A Golden Kite Honor Book of 2018 * A Kirkus Best Book of 2017
“A poetic love letter to the complexities of teenage identity, and the frustrations of growing up in a place where everything fits in a box—except you.”—David Arnold, New York Times bestselling author of Kids of Appetite
"Courtney Stevens firmly reasserts herself as a master storyteller of young adult fiction; crafting stories bursting with humor, heart, and the deepest sort of empathy."—Jeff Zentner, 2017 Morris Award Winner for The Serpent King
"Courtney Stevens carries us into the best kind of mess: deep friendships, small town Southern gossip, unexpected garage art, and unfolding romantic identity."—Jaye Robin Brown, author of Georgia Peaches and Other Forbidden Fruit
As the tomboy daughter of the town’s preacher, Billie McCaffrey has always struggled with fitting the mold of what everyone says she should be. She’d rather wear sweats, build furniture, and get into trouble with her solid group of friends: Woods, Mash, Davey, Fifty, and Janie Lee.
But when Janie Lee confesses to Billie that she’s in love with Woods, Billie’s filled with a nagging sadness as she realizes that she is also in love with Woods…and maybe with Janie Lee, too.
Always considered “one of the guys,” Billie doesn’t want anyone slapping a label on her sexuality before she can understand it herself. So she keeps her conflicting feelings to herself, for fear of ruining the group dynamic.
Except it’s not just about keeping the peace, it’s about understanding love on her terms—this thing that has always been defined as a boy and a girl falling in love and living happily ever after. For Billie—a box-defying dynamo—it’s not that simple.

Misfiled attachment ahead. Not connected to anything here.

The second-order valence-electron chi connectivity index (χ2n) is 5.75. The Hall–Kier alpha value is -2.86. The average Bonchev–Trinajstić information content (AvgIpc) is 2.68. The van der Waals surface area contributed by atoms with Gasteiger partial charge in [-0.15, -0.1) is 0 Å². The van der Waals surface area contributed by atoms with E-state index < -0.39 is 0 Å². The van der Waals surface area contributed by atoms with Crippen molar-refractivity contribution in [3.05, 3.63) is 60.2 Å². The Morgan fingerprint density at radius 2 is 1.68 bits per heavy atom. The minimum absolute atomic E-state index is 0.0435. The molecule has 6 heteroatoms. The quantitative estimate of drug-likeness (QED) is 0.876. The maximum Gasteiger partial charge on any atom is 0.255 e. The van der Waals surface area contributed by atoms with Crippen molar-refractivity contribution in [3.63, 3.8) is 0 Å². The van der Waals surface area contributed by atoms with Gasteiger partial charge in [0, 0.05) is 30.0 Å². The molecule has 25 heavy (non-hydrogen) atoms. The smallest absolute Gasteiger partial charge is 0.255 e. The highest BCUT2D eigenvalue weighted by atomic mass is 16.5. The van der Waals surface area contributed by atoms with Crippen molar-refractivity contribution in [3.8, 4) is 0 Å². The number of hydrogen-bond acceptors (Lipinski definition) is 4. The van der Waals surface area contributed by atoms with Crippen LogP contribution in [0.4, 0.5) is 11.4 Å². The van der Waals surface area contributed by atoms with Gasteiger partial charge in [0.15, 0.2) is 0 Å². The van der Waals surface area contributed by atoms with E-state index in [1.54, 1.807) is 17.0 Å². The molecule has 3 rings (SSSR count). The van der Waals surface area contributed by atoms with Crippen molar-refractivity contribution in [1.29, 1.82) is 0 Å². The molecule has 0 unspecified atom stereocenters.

Readers will be drawn to Billie as she comes to terms with the gray areas of love, gender, and friendship, in this John Hughes-esque exploration of sexual fluidity.
“No one writes family and heart and the South like Courtney Stevens. Dress Codes for Small Towns is a poetic love letter to the complexities of teenage identity, and the frustrations of growing up in a place where everything fits in a box—except you. This book cannot be contained.”
“Courtney Stevens has outdone herself capturing the complicated love of family, the sustaining love of friendship, and the most difficult love of all: the ability to love yourself for who you are. I dare you not to love this book.”
“Courtney Stevens carries us into the best kind of mess: deep friendships, small town Southern gossip, unexpected garage art, and unfolding romantic identity. When I finished Dress Codes for Small Towns, you could hear my smile squeak from way across the room.”
“Courtney Stevens delivers a cherished gift for our middle grades and high school readers. The gift of friendship. The gift of safe places. The gift of love. And, most importantly, the gift of acceptance.”
“With Dress Codes for Small Towns, Courtney Stevens firmly reasserts herself as a master storyteller of young adult fiction; crafting stories bursting with humor, heart, and the deepest sort of empathy.”
“Will be highly recommending!”
“With singing prose and a rollicking plot, Stevens presents a rich palette of characters daring to brave familial and societal expectations to become what they’re meant to be. A spirited, timeless tale of teen self-discovery in those tense, formative high school moments, captured with grace, lyricism, and insight.”
“Stevens moves the narrative beyond small-town drama by building in-depth characters; examining boundaries between friendship and romance, and different generational approaches to religion; and confronting gender and sexual assumptions head-on. [A] beautifully written exploration of human connection, self-discovery, and living to the fullest.”
“An instant classic. This is The Perks of Being a Wallflower without the angst, for a new generation. A good choice for every collection.”
“Small-town hijinks and the true-to-life interconnectedness of the characters bring warmth and humor to Stevens’s bighearted contemplation of love, family, and home.
“Stevens shows the courage it often takes to find oneself and then to be true to that. This story could contribute to open discussions about gender and sexuality.”